Tuesday, April 26, 2011
REVIEW: Season of Water and Ice, by Donald Lystra
Donald Lystra's debut novel, Season of Water and Ice, is a coming-of-age story set in the woods of northern Michigan in the late 1950s; 15 year old Danny DeWitt lives with his father, an unsuccessful salesman, in a cabin. His mother has left them for Chicago after her husband's failure to make a comfortable life for the family, and Danny befriends Amber, an older pregnant teen who's been ostracized by her family and the larger community. She wants to be an artist and raise her baby but faces unyielding pressure to either give the baby away or marry her unborn child's father, Wayne, who doesn't seem like a very good catch.
Lystra tells the story from Danny's point of view. We see his deteriorating relationship with his father, a well-meaning man who just can't seem to make a go of life, and his growing relationship with Amber, who struggles to find her own way. Danny also struggles with a difficult, painful relationship with his mother, a distant and elusive figure whose motives remain cloudy. The story comes to a head late in the novel during a brutal snowstorm when Danny and Amber are trapped in a cabin after a car crash. The novel winds down quickly from here with a tragedy that nonetheless seems to have few consequences for the characters.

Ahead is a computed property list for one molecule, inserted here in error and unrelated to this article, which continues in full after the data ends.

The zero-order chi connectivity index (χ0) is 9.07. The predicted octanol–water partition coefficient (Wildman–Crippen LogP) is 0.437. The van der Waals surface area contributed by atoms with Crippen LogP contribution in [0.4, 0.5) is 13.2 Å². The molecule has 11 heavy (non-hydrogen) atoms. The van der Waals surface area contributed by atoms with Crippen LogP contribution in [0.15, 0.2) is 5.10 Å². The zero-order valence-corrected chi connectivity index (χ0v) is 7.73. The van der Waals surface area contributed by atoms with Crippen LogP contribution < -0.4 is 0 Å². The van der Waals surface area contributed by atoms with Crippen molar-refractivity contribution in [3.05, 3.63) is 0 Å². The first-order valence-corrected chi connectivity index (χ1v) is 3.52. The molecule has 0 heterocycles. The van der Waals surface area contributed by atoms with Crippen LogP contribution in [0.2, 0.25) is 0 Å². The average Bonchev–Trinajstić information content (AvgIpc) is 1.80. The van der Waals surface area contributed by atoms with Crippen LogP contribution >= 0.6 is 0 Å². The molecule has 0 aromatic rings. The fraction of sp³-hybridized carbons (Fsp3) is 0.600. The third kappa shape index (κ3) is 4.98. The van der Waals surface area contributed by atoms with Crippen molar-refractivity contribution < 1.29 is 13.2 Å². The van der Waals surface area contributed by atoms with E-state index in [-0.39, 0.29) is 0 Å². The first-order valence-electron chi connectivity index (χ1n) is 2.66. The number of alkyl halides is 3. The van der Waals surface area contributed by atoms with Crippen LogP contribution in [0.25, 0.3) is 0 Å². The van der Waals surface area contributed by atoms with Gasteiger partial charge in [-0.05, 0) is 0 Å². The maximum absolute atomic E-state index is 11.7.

I was not crazy about this book. I found Danny to be whiny and dull; his father was kind of useless and ineffectual, a weak man who never finds his stride. I hated the ending, and I didn't like the way Lystra handles the female characters generally. The four women in the book are all striking characters but none are particularly strong. Amber's mother is a horror of a parent who all but abandons her daughter; Danny's mother is an enigma, and an unsympathetic one at that; his father's erstwhile girlfriend seems like a predator and a tramp, and Amber herself is just plain lost. I like Amber the best of all the characters and I really dislike the ending Lystra gives her, backing her into a corner with no way out. She deserves better.
So, yeah, this one's not one I really can recommend very highly. Danny isn't a particularly charismatic character and he seems unable to process a lot of what goes on around him, which doesn't make for engaging reading. And that ending could have been a lot better, too. If you're a dedicated reader of coming of age books you might like it and it might have some young-adult crossover appeal but the book has a great deal of adult content that you may or may not find appropriate for the teen in your life. It's not that it's a bad book, but I've read a lot of really excellent coming of age books in the last year or so and this one just struck me as average at best.
FTC Disclosure: I received this book for review from the publicist.